Both the conventions’ partisans, as well as the opposition, express more interest in the upcoming convention than the one just past. Nearly two-thirds of Republicans (64%) say they are interested in what happens at their party’s upcoming convention (43% very interested). Barely half (51%) of Democrats had expressed interest in the July Democratic Convention. But more Democrats are interested in the Republican Convention (36%) than vice versa a month ago (26% of Republicans were interested in the Democratic Convention). And in potentially good news for the Republicans’ quest to reach persuadable voters, four-in-ten independents say they are interested in what will happen in New York later this month, compared to only 30% who expressed interest in the Democrats’ Boston event.
Terror Alerts: Most Approve, Some See Political Motives
While a majority (57%) of Americans said that the recent elevation in the terrorism threat level to Code Orange in the financial districts of New York, Northern New Jersey and Washington DC was mostly a genuine effort to warn the public, about a third (34%) said it was done mostly for political purposes.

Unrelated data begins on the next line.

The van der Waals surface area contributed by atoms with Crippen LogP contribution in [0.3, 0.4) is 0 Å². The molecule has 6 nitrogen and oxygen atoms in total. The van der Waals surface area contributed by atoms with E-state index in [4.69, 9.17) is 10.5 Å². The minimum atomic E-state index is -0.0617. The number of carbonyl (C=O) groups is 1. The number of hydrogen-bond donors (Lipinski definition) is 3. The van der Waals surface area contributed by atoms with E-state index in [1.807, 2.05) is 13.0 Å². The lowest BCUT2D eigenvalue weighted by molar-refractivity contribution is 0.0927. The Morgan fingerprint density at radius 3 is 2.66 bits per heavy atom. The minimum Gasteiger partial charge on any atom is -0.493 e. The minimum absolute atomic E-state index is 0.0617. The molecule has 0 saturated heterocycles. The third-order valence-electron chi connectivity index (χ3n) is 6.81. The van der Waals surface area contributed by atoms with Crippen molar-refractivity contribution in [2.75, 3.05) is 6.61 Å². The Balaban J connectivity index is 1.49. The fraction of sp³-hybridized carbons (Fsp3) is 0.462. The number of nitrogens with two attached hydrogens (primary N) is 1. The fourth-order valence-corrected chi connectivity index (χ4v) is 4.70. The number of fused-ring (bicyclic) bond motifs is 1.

In general, most Americans approve of the government issuing terror warnings. Fully two-thirds believe the government should be giving the public all the warnings about possible terrorism that it can even if they turn out to be false alarms, while 28% think the government is putting out too many warnings that turn out to be false alarms.
But there are some notable demographic and political divisions on these questions. Younger Americans, secular Americans and Democrats are more likely to think the government is putting out too many false alarms. Half of African-Americans think the latest terror alert was issued mostly for political purposes rather than as a genuine effort to warn the public. Democrats and seculars are also more likely than other Americans to question the motives behind the terror alert.
Attitudes about the terror alerts predictably break along support for the two candidates. People who are committed to vote for Bush strongly believe that the government should provide terror warnings and that the recent alert was genuine. Kerry voters are more skeptical of the terror warnings. Nearly half of Kerry supporters (46%) say the government issues too many warnings that turn out to be false alarms, and 57% say the recent alert was raised mostly for political purposes, not as a genuine effort to warn the public.